g. The petitioners obtained sanction for construction of building within the dispute property and constructed buildings after getting loan from IOB, Melpuram."

7. In the quash petition the respondents 5 & 6 further averred that the petitioner/defacto complainant lodged false complaint as if he has title over the property comprised in Survey No.608/1. In fact, the petitioner filed a suit in O.S.No.163 of 1998 on the file of the District Munsif, Kuzhithurai, in respect of the property situated at Pacode Village, Vilavancode Taluk, Kanyakurai to an extent of 57.325 cents comprised in Survey No.608/2A1. He obtained interim order of injunction in respect of the said property. The respondents 5 & 6 do not claim any title in respect of the said property. But subsequently, the petitioner filed a petition to amend the Survey number from 608/2A1 to 608/1. Though it was allowed, it was challenged by the respondents 5 & 6 in Civil Revision Petitions in C.R.P.(MD)Nos. 921 and 922 of 2006 and the same were pending. Therefore, the respondents 5 & 6 never suppressed any of the fact as contended by the petitioner herein.

8. It is also seen that at the time of filing the quash petition, the said Civil Revision Petitions were pending before this Court, challenging the order of amendment. At the time of final disposal of the quash petition, the said Civil Revision Petitions were dismissed by the Madurai Bench of this Court by an order dated 25.09.2014. In fact, the petitioner appeared through counsel and he did not file any counter in the quash petition and failed to brought to the notice of this Court about the dismissal of the Civil Revision Petitions. That apart, this Court, as rightly pointed out by the learned counsel appearing for the respondents 5 & 6, quashed the FIR not only on the ground that the Survey numbers differed from the suit and the complaint, but also on the other grounds. The relevant portion of the order is extracted here under:-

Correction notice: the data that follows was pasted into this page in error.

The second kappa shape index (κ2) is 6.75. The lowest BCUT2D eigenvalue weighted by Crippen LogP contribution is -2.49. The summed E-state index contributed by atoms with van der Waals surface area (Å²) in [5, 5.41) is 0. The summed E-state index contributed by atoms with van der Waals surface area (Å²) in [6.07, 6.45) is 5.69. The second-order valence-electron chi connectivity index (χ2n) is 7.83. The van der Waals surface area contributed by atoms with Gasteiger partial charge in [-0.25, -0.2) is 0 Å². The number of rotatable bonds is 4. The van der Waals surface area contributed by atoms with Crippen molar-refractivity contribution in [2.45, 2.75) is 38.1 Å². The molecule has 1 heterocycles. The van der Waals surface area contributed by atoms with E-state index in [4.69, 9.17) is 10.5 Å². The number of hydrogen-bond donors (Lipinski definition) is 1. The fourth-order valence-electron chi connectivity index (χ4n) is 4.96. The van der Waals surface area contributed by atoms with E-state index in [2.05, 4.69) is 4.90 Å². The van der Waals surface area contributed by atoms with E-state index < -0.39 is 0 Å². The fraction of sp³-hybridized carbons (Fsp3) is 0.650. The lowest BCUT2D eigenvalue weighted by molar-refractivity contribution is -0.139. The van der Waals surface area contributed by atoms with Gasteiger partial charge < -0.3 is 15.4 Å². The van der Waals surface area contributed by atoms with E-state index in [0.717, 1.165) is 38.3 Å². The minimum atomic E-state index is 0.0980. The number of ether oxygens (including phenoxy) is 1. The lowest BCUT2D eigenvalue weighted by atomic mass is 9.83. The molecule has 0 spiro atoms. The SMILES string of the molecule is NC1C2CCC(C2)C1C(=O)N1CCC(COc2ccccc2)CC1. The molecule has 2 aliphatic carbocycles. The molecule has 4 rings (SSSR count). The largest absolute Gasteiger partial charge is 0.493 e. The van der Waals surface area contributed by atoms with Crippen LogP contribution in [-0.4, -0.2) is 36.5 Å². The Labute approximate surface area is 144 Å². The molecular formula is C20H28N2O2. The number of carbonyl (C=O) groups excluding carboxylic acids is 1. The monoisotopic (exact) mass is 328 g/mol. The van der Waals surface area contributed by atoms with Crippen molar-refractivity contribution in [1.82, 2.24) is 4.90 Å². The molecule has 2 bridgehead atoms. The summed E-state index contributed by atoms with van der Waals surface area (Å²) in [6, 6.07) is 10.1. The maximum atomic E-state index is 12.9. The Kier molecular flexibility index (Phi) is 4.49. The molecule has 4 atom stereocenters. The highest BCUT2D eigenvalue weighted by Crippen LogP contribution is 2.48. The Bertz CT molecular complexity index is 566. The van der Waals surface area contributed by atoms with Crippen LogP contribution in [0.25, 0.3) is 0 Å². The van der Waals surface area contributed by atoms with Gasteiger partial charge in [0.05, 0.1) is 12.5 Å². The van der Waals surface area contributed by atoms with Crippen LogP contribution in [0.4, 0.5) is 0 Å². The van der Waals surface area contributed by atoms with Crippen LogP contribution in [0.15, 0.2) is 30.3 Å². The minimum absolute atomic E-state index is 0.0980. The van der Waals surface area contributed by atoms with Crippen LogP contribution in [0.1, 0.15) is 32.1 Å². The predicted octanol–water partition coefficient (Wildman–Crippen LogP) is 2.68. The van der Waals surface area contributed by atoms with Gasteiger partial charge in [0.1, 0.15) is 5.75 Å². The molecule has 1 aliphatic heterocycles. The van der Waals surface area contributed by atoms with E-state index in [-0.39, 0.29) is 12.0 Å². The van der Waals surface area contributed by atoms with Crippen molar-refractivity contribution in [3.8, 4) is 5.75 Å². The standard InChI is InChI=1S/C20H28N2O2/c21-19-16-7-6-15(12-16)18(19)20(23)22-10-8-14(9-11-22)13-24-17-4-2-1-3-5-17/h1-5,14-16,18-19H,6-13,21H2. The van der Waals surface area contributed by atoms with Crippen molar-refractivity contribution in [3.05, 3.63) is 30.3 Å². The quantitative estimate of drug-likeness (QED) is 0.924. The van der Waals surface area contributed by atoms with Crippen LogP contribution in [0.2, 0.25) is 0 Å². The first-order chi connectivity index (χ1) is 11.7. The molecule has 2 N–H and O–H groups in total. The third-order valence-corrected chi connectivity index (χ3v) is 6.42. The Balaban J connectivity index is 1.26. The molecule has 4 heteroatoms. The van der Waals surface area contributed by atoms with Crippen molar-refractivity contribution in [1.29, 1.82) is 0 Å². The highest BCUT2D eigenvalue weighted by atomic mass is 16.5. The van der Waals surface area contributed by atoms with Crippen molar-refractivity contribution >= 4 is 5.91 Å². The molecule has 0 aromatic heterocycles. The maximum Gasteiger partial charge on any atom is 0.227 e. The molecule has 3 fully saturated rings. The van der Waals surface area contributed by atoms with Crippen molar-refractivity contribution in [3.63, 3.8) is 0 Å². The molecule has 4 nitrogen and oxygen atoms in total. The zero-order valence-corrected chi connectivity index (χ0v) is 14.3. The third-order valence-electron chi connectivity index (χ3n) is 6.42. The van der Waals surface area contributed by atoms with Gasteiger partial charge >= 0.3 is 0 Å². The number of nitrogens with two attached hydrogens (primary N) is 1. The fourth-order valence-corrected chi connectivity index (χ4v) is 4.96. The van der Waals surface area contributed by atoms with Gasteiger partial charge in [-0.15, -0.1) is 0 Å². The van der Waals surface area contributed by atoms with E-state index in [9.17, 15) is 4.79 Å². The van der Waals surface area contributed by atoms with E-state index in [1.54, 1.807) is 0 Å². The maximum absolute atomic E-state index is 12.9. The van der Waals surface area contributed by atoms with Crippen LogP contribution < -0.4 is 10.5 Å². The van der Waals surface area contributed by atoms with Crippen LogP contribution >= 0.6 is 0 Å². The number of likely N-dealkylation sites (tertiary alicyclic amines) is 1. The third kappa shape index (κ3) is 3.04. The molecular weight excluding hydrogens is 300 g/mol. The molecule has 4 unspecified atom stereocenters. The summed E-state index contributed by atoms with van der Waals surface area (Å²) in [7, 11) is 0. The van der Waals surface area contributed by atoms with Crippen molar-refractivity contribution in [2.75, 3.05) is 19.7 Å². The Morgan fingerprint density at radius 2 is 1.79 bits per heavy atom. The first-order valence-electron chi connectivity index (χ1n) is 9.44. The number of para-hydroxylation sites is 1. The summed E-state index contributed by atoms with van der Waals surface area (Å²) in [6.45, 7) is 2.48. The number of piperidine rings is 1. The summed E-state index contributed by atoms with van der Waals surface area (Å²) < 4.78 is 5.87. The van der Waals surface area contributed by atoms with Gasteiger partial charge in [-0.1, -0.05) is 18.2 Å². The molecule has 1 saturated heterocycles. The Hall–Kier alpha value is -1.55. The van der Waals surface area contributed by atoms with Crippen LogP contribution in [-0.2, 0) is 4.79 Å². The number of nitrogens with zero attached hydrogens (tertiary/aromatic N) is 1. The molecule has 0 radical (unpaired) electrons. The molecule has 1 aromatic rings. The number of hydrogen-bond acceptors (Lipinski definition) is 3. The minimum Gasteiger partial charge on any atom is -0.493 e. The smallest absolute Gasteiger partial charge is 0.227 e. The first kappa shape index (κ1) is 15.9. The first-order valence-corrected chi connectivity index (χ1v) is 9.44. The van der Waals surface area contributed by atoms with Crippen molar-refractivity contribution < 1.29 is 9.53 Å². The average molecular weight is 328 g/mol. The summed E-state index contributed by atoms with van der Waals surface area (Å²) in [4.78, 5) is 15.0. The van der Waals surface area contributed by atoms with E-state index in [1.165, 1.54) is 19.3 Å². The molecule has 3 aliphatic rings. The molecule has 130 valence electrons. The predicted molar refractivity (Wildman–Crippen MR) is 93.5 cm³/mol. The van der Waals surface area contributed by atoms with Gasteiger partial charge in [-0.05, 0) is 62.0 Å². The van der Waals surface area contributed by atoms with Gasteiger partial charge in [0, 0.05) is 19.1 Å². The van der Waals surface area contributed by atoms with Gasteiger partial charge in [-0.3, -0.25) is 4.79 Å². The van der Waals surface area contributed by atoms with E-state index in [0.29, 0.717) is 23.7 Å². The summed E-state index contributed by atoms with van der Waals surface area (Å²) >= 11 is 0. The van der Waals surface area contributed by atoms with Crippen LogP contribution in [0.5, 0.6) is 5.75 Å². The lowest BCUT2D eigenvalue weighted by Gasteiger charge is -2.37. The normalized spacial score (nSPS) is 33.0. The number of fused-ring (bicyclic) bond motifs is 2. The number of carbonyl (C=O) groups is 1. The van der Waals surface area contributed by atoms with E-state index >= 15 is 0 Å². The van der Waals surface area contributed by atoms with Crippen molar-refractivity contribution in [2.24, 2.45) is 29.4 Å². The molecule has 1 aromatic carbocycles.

"6. Admittedly, there was a dispute between the petitioners and the defacto complainant in respect of the property comprised in Survey No.608/2A1, in which, the defacto complainant filed the suit in O.S.No.163 of 1998 on the file of the District Munsif, Kuzhithurai and it is pending. In fact, the learned District Munsif pleased to grant an interim injunction restraining the petitioners herein not to put up any construction in respect of the land comprised in Survey No.608/2A1. As contended by the petitioners, the petitioners have constructed the house and they have been in possession and enjoyment for the past several years in the land comprised in Survey No.608/1. Therefore, Survey Number mentioned in the complaint and the suit are completely different one.

7. Further, it is seen from the complaint that all the allegations made by the defacto complainant are bald and vague. There is no specific allegations as against the petitioners to attract the offences under Sections 420, 465, 468 and 471 I.P.C. The allegations are that the petitioners have committed the offences by way of illegal trespass and caused damages by cutting and removing trees and created fabricated bogus documents for the purpose of grabbing the property and also violated the Court order of injunction.